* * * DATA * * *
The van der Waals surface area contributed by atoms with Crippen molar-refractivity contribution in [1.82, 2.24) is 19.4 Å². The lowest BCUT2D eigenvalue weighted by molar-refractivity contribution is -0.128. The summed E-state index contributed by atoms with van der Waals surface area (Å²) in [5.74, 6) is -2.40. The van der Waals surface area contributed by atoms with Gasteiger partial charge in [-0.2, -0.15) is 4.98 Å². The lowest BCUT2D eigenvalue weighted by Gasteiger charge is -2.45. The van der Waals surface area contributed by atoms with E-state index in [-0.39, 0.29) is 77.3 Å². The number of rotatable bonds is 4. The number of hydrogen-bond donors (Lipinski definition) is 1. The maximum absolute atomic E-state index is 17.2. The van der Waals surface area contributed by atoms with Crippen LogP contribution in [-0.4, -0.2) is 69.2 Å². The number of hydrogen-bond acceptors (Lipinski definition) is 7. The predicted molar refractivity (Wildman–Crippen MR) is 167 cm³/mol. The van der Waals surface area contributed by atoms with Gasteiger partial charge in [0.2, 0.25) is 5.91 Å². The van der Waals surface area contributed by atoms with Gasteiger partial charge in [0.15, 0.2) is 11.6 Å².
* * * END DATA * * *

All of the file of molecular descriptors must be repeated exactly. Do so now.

The van der Waals surface area contributed by atoms with Crippen molar-refractivity contribution in [1.82, 2.24) is 19.4 Å². The lowest BCUT2D eigenvalue weighted by molar-refractivity contribution is -0.128. The summed E-state index contributed by atoms with van der Waals surface area (Å²) in [5.74, 6) is -2.40. The van der Waals surface area contributed by atoms with Gasteiger partial charge in [-0.2, -0.15) is 4.98 Å². The lowest BCUT2D eigenvalue weighted by Gasteiger charge is -2.45. The van der Waals surface area contributed by atoms with E-state index in [-0.39, 0.29) is 77.3 Å². The number of rotatable bonds is 4. The number of hydrogen-bond donors (Lipinski definition) is 1. The maximum absolute atomic E-state index is 17.2. The van der Waals surface area contributed by atoms with Crippen LogP contribution in [-0.4, -0.2) is 69.2 Å². The number of hydrogen-bond acceptors (Lipinski definition) is 7. The predicted molar refractivity (Wildman–Crippen MR) is 167 cm³/mol. The van der Waals surface area contributed by atoms with Gasteiger partial charge in [0.2, 0.25) is 5.91 Å². The van der Waals surface area contributed by atoms with Gasteiger partial charge in [0.15, 0.2) is 11.6 Å².